Florida Times-Union – Sitting in with the UNF Jazz Ensemble 1 this weekend, it’s drumming legend and, as Bruce Springsteen would say, the star of late night telly-vision: the mighty Max Weinberg.
Weinberg, a 30-year resident of E Street and emperor of the most excellent Max Weinberg 7 on Late Night With Conan O’Brien, stands among the most visible and rock-solid drummers in the business — and, it should be noted, has proven himself an incredibly game comedic straight man as well (let’s just say one-liners like “I’ve found that reindeer will lick just about anything you put in front of them” weren’t something that popped up a whole lot on Born in the U.S.A.).
But he’s also an in-demand guest speaker who logs regular appearances at colleges around the country with his one-man multimedia show, An Evening With Max Weinberg. And the chance to cameo this weekend with UNF’s acclaimed jazz ensemble provided an opportunity too good to miss, he said.
“I’m thrilled to be playing with the great stage band at UNF,” Weinberg said from New York last week. “They’re wonderful musicians down there.”
Weinberg does these kinds of jazz and jump-blues-leaning shows somewhat regularly and said that such gigs, as well as his work on Conan, help him pad out his musical resume even more. “I think at 54 I’m playing with more versatility and finesse and polish than I ever have,” he said. “We’ve done a cross-section of music on the show — not just rock ‘n’ roll.”
Indeed, he’s keen on trumpeting that cross-section — jump-blues, big-band jazz and swing — to schools as well as the folks in TV land.
“One of the main requirements for being a drummer is to be able to convincingly play any kind of music, or you end up not working,” he said, laughing. “Certainly with Springsteen it’s all rock, but on TV I wanted to play all types of music. The jump-blues is something I started back in the ’90s, and that led me into the big-band era update that we do now, music downsized for a seven-piece band instead of 17 or 18.”
But, he added, some of his newest interests are a couple of decades ahead, closer to the era spotlighted by bandmate Steven Van Zandt on his Underground Garage radioshow. “Lately on the show we’ve been redefining ’70s music, and I find that some of that earlier punk — Ramones, the Sex Pistols, the Clash — was more melodic than the punk played in the last 10 years,” he said. “Like ‘Sheena Is a Punk Rocker’ — that’s a good melody that can be adapted to sax or trumpet, so that’s what I listen for. The drums are basically high-energy rock ‘n’ roll.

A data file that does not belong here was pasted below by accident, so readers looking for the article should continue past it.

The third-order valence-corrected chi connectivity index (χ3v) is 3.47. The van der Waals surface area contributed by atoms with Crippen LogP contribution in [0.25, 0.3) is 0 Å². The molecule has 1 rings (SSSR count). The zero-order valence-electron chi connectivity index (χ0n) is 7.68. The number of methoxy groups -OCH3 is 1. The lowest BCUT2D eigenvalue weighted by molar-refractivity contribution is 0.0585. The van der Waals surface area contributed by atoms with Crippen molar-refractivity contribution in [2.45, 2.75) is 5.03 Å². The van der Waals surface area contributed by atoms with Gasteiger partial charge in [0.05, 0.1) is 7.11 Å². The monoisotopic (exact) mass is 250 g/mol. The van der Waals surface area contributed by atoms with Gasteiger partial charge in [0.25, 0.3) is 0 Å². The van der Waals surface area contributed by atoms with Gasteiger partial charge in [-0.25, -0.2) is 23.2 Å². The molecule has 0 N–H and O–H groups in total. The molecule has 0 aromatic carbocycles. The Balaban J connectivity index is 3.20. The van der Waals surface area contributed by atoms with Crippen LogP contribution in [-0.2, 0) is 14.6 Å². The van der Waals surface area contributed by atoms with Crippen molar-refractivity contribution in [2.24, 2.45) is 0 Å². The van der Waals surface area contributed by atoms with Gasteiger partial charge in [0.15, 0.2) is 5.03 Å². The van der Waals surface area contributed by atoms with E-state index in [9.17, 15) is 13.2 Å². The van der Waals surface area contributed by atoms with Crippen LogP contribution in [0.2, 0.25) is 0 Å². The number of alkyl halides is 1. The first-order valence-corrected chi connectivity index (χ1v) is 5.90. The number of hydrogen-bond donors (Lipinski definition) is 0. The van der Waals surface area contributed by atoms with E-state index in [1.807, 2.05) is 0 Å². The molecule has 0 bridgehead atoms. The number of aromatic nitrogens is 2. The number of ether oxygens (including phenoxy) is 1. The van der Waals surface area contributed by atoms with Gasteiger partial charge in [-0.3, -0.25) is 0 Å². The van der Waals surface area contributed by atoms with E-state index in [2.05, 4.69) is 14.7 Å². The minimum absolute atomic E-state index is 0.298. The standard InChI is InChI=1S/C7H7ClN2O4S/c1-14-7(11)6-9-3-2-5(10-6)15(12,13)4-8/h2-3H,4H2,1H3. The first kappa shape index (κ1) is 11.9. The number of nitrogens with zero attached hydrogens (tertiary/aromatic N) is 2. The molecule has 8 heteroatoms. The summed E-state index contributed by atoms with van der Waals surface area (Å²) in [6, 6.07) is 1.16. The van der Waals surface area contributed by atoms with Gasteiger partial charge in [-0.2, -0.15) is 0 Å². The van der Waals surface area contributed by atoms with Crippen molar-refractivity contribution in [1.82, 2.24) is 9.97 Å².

“Though,” he adds, “it seems to funny to play a Clash song wearing a suit and tie.”
For Saturday’s concert, which is free, Weinberg will sit in with Jazz Ensemble 1 for a number of handpicked tunes, including “one of (his) favorites: our version of Come Fly With Me inspired by the Count Basie recording,” he said.
He’s also lined up numbers by Buddy Rich and Henry Mancini, songs he does regularly with a seven-piece that he can now flesh out for a crowd more than double that. (Weinberg added that during his set he’ll play alongside UNF’s drummer. “I don’t like to leave anybody out,” he said.)
After the show, which benefits the ensemble, Weinberg will take questions from the audience “across all topics,” and stick around for autographs.
This fall’s found him busy in Bruce-land as well: Weinberg contributed interviews and insight to a 30th anniversary edition of Born to Run coming out on Tuesday, Nov. 15, which includes a DVD of a previously unreleaed full 1975 concert. “Thirty years ago,” Weinberg said, “Yeah, that really brings back a lot of memories. And that concert is really something outrageous.”